Why Do We Get Scars?

Scars are a natural part of the body’s healing process. Anytime the skin is cut, burned or fundamentally damaged in some way, a scar must form. Scars, essentially, are part of the final phase of the body’s healing or repair process. Whether from an accident, surgery, acne, trauma to the skin, or even an ear piercing, a scar or keloid can result.

The first phases of wound healing include controlling and stopping the bleeding, followed by sealing the wound to prevent infection. That’s where collagen steps up – this is a naturally occurring protein that comes to the rescue in an effort to repair and close the wound. That’s why many of our injuries require stitches for more serious injuries. If left open, the chance of healing without a scar is very remote.

In a nutshell, scars take a year or two to mature, or completely heal themselves. This doesn’t mean you won’t see evidence of the injury. However, the scar will fade gradually over time to a pearly white, even though it starts out as an angry red welt. Because everyone scars differently, there’s no way to predict how a scar will turn out. This will depend on your skin color and tone, the extent of the injury, and how well you care for the wound. In addition, using products like Scarfade on the wound can boost the chances of fading exponentially.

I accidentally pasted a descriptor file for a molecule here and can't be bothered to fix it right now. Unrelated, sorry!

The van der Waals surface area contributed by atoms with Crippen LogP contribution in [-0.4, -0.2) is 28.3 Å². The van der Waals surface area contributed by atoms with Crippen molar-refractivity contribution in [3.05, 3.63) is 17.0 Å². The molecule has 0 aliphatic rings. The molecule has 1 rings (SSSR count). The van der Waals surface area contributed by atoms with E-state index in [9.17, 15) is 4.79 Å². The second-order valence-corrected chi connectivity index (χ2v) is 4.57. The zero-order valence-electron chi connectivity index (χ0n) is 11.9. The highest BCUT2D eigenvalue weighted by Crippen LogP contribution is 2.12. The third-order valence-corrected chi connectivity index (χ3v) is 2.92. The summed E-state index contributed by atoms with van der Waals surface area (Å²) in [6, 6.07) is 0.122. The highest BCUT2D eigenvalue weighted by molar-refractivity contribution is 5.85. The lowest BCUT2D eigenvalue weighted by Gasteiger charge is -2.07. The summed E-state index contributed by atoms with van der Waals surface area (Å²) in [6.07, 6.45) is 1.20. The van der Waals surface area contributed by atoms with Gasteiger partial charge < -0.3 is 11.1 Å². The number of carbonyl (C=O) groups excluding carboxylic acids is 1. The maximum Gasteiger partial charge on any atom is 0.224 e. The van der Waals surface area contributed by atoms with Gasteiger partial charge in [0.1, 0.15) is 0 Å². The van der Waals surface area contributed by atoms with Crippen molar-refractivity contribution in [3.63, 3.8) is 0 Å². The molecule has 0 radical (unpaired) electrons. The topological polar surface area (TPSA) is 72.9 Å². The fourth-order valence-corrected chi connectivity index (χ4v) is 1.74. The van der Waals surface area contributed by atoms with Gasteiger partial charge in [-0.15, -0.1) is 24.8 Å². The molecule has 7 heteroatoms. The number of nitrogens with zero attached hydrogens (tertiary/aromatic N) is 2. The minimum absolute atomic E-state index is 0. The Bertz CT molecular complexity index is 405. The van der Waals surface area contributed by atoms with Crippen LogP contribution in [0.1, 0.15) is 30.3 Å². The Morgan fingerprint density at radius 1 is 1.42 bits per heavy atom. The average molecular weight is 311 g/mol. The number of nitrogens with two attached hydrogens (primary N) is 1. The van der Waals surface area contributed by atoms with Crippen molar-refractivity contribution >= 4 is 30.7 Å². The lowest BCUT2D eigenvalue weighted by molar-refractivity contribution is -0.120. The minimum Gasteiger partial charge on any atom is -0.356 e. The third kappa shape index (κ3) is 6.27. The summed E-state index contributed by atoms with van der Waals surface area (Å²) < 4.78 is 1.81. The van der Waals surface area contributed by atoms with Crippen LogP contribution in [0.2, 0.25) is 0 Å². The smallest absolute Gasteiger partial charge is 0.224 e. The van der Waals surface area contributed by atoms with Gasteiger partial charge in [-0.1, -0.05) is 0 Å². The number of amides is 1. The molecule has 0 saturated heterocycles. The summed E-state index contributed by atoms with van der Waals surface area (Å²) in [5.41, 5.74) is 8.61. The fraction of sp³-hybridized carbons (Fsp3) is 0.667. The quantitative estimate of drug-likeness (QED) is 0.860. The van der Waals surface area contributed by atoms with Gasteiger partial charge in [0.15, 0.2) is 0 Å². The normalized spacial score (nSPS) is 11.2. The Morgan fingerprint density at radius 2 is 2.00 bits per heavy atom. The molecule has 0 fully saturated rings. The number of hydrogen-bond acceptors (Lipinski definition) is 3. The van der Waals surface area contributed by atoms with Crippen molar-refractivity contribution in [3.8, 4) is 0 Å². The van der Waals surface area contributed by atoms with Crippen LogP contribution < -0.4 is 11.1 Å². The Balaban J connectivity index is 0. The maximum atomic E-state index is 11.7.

There is no way to completely avoid scarring, especially with more serious injuries. This is because it’s ingrained in your body to come to the defense of its own skin when injured. It works hard to repair the wound, creating those tough fibers (remember, collagen) to provide the skin with added strength and flexibility. This helps prevent bacteria from penetrating the wound, plus it helps to reconnect the tissues that were broken apart by the injury, says the American Academy of Dermatology. While this is happening, your body protects that area by forming a scab over the wound that acts like nature’s Band-Aid to keep germs at bay. When the wound is healed, the scab falls off. What’s left is a scar in most cases, usually pale pink, red, brown and then eventually turning silver or white.

If you’re lucky, you’re left with a fine, flat line that more or less matches the surrounding skin color. If not, you will have a keloid, a very thick scar that looks ropey. A hypertrophic scar is thicker than a basic scar, but not as thick as a keloid.

To minimize scarring, how you treat the healing wound is essential. Use Scarfade as directed daily to lessen the appearance of scars over time.